It’s August, which means that the California Consumer Privacy Act (CCPA) is officially in effect and enforceable.
However, there are still more questions than answers, and the chaos will likely continue for the next year or two. Jessica B. Lee, Partner, Co-Chair, Privacy, Security & Data Innovations at Loeb & Loeb LLP—where she focuses on emerging media, technology, advertising and promotions, privacy and intellectual property—outlines three important things you should be following to stay on top of the chaos in California’s Privacy Law.
(Be sure to sign up for AdMonsters Publisher Forum Virtual, where on Aug. 26, Lee will lead a discussion on the latest developments with the privacy law and its implications for digital media and advertising, as well as what we can expect in the future—featuring Farah Zaman, VP, Chief Privacy Officer, Meredith Corporation and Ashley Tan, Assistant General Counsel, Buzzfeed.)
Here are three things Lee says you need to know to stay on top of CCPA:
#1 – The Regulations are Final, but Still Not in Effect
The CCPA requires California’s Attorney General to issue regulations to clarify certain portions of the CCPA, including:
1) which categories of data are considered personal information;
2) how to define unique identifiers;
3) the requirements for notices given to consumers, and
4) how to provide and honor consumer rights requests.
Notably, clarifying the sale definition is not one of the items that the Attorney General has rulemaking authority over. We won’t have real clarity over which activities are “sales” until we start to see some meaningful enforcement.
After three rounds of modifications, which saw the regulations move from extremely restrictive and unfriendly, to more business-friendly, and back to somewhere in the middle, the California AG submitted the final regulations for approval on June 1st and requested an expedited review and immediate enforceability.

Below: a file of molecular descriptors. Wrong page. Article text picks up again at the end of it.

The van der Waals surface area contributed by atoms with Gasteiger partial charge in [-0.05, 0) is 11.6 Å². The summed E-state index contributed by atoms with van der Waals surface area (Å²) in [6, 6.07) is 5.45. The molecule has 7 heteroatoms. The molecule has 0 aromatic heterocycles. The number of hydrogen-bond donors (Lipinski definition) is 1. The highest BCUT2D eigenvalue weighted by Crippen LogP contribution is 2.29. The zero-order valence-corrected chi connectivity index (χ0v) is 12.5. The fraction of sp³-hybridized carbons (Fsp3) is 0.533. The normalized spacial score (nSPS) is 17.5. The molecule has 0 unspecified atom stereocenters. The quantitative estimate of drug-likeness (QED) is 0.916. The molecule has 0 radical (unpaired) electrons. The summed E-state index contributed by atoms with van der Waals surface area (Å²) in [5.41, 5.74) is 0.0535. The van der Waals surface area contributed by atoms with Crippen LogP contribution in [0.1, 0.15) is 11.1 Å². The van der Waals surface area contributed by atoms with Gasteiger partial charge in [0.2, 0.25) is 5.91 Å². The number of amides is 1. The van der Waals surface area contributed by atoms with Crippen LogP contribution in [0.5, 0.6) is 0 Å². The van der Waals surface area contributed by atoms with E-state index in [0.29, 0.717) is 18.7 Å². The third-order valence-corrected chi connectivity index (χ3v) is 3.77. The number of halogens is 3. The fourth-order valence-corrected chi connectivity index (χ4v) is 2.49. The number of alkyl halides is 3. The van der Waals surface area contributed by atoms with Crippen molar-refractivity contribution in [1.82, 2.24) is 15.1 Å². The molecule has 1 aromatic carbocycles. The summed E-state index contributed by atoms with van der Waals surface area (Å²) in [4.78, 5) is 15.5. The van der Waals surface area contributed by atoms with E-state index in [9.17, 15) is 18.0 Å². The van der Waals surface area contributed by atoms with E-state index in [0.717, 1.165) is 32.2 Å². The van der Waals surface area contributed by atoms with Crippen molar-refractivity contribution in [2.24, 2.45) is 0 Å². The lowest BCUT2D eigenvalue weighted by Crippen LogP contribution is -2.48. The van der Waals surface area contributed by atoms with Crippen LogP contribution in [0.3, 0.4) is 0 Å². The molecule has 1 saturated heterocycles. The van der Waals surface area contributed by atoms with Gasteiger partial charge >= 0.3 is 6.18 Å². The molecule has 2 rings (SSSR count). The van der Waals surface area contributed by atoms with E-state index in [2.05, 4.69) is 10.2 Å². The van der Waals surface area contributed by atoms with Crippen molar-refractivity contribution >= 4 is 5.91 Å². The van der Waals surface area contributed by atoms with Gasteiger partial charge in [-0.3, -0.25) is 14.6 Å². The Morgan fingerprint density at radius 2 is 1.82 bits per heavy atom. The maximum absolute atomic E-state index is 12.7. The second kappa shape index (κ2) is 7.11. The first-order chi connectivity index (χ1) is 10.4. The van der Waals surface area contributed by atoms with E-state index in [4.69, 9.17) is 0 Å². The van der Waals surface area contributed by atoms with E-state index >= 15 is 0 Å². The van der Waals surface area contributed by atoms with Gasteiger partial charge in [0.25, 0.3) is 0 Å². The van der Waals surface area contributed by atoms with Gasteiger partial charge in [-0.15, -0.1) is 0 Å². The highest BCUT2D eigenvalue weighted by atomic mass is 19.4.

For companies waiting for final regulations, this timeline created a fairly short window to address a fairly robust set of requirements. The rush to regulation is puzzling.
While counterparts in the EU have recognized that we are in the middle of a global pandemic and that companies are struggling to retain their employees while addressing a health and financial crisis, the California AG has taken a business as usual approach. Fortunately, despite the AG’s request, the regulations still have not been approved or finalized as I write this article. The effective date for the regulations is up in the air. At least companies have had some time to get ready.
#2 – Responding to Global, Browser-Based Opt-out Signals is Now Required
One of the fundamental changes in the regulations is the introduction of an obligation for companies to honor “global browser-based opt-out signals.”
Consumers will be able to opt-out of the sale of their personal information across all websites using browser controls or plug-ins, rather than going site by site to opt-out. This creates several challenges.
First, some consumers may either opt-in or refrain from opting-out of sales on specific publisher sites because of their trusted relationship with that publisher (or because they are receiving a financial incentive). The browser-based opt-out may override that choice or force publishers to present yet another pop-up to the consumer asking them to opt-in or reminding them of their financial incentive election.
Second, it’s not clear how these tools will be designed—will they accurately characterize what a “sale” is and what it means to opt-out?